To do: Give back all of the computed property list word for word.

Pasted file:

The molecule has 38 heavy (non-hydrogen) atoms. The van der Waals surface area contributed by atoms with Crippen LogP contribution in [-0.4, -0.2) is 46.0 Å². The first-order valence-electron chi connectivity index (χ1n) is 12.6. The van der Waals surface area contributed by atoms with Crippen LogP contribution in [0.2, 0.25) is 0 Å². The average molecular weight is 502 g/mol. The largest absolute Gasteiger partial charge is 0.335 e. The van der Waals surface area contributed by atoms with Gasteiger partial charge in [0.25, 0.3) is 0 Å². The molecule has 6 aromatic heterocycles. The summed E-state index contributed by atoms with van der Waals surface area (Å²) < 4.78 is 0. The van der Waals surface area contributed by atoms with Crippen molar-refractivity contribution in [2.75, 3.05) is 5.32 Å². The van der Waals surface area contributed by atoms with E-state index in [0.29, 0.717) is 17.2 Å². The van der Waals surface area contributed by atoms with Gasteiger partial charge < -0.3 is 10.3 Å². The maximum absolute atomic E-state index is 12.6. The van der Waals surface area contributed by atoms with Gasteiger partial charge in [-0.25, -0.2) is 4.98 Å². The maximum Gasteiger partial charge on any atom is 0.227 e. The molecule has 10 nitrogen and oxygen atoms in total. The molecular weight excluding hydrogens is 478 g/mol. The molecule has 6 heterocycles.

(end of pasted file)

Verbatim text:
The molecule has 38 heavy (non-hydrogen) atoms. The van der Waals surface area contributed by atoms with Crippen LogP contribution in [-0.4, -0.2) is 46.0 Å². The first-order valence-electron chi connectivity index (χ1n) is 12.6. The van der Waals surface area contributed by atoms with Crippen LogP contribution in [0.2, 0.25) is 0 Å². The average molecular weight is 502 g/mol. The largest absolute Gasteiger partial charge is 0.335 e. The van der Waals surface area contributed by atoms with Gasteiger partial charge in [0.25, 0.3) is 0 Å². The molecule has 6 aromatic heterocycles. The summed E-state index contributed by atoms with van der Waals surface area (Å²) < 4.78 is 0. The van der Waals surface area contributed by atoms with Crippen molar-refractivity contribution in [2.75, 3.05) is 5.32 Å². The van der Waals surface area contributed by atoms with E-state index in [0.29, 0.717) is 17.2 Å². The van der Waals surface area contributed by atoms with Gasteiger partial charge < -0.3 is 10.3 Å². The maximum absolute atomic E-state index is 12.6. The van der Waals surface area contributed by atoms with Gasteiger partial charge in [-0.25, -0.2) is 4.98 Å². The maximum Gasteiger partial charge on any atom is 0.227 e. The molecule has 10 nitrogen and oxygen atoms in total. The molecular weight excluding hydrogens is 478 g/mol. The molecule has 6 heterocycles.